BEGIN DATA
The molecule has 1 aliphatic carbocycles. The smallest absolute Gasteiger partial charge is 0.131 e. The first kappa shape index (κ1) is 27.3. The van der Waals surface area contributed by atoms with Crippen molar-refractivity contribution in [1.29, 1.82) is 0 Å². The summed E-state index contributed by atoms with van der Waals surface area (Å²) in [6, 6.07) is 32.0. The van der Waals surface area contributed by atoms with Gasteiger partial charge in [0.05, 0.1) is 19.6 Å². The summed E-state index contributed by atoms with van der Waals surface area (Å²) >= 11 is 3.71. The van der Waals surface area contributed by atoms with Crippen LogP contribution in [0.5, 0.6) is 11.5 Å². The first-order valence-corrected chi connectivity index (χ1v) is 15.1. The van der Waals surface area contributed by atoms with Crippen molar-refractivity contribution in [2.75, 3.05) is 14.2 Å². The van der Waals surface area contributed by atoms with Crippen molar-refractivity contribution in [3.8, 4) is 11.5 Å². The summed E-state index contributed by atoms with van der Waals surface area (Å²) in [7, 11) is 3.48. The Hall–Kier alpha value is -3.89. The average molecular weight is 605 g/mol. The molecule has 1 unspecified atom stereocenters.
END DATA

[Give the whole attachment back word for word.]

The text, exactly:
The molecule has 1 aliphatic carbocycles. The smallest absolute Gasteiger partial charge is 0.131 e. The first kappa shape index (κ1) is 27.3. The van der Waals surface area contributed by atoms with Crippen molar-refractivity contribution in [1.29, 1.82) is 0 Å². The summed E-state index contributed by atoms with van der Waals surface area (Å²) in [6, 6.07) is 32.0. The van der Waals surface area contributed by atoms with Gasteiger partial charge in [0.05, 0.1) is 19.6 Å². The summed E-state index contributed by atoms with van der Waals surface area (Å²) >= 11 is 3.71. The van der Waals surface area contributed by atoms with Crippen LogP contribution in [0.5, 0.6) is 11.5 Å². The first-order valence-corrected chi connectivity index (χ1v) is 15.1. The van der Waals surface area contributed by atoms with Crippen molar-refractivity contribution in [2.75, 3.05) is 14.2 Å². The van der Waals surface area contributed by atoms with Crippen molar-refractivity contribution in [3.8, 4) is 11.5 Å². The summed E-state index contributed by atoms with van der Waals surface area (Å²) in [7, 11) is 3.48. The Hall–Kier alpha value is -3.89. The average molecular weight is 605 g/mol. The molecule has 1 unspecified atom stereocenters.